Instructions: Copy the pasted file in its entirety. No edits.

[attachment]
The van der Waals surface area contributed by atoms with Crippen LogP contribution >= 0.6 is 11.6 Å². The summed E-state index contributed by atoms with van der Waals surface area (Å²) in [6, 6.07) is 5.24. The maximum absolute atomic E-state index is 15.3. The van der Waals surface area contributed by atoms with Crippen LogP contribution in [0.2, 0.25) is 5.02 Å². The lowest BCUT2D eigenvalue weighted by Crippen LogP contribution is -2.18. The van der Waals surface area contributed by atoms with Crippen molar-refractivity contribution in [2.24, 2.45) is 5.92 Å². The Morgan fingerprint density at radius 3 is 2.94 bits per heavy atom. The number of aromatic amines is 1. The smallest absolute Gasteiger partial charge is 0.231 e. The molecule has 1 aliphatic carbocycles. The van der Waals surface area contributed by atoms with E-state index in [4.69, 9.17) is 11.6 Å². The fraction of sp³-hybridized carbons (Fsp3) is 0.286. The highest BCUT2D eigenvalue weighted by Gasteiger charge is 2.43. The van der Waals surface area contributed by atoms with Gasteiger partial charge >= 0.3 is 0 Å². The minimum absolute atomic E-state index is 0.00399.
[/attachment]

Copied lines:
The van der Waals surface area contributed by atoms with Crippen LogP contribution >= 0.6 is 11.6 Å². The summed E-state index contributed by atoms with van der Waals surface area (Å²) in [6, 6.07) is 5.24. The maximum absolute atomic E-state index is 15.3. The van der Waals surface area contributed by atoms with Crippen LogP contribution in [0.2, 0.25) is 5.02 Å². The lowest BCUT2D eigenvalue weighted by Crippen LogP contribution is -2.18. The van der Waals surface area contributed by atoms with Crippen molar-refractivity contribution in [2.24, 2.45) is 5.92 Å². The Morgan fingerprint density at radius 3 is 2.94 bits per heavy atom. The number of aromatic amines is 1. The smallest absolute Gasteiger partial charge is 0.231 e. The molecule has 1 aliphatic carbocycles. The van der Waals surface area contributed by atoms with E-state index in [4.69, 9.17) is 11.6 Å². The fraction of sp³-hybridized carbons (Fsp3) is 0.286. The highest BCUT2D eigenvalue weighted by Gasteiger charge is 2.43. The van der Waals surface area contributed by atoms with Gasteiger partial charge >= 0.3 is 0 Å². The minimum absolute atomic E-state index is 0.00399.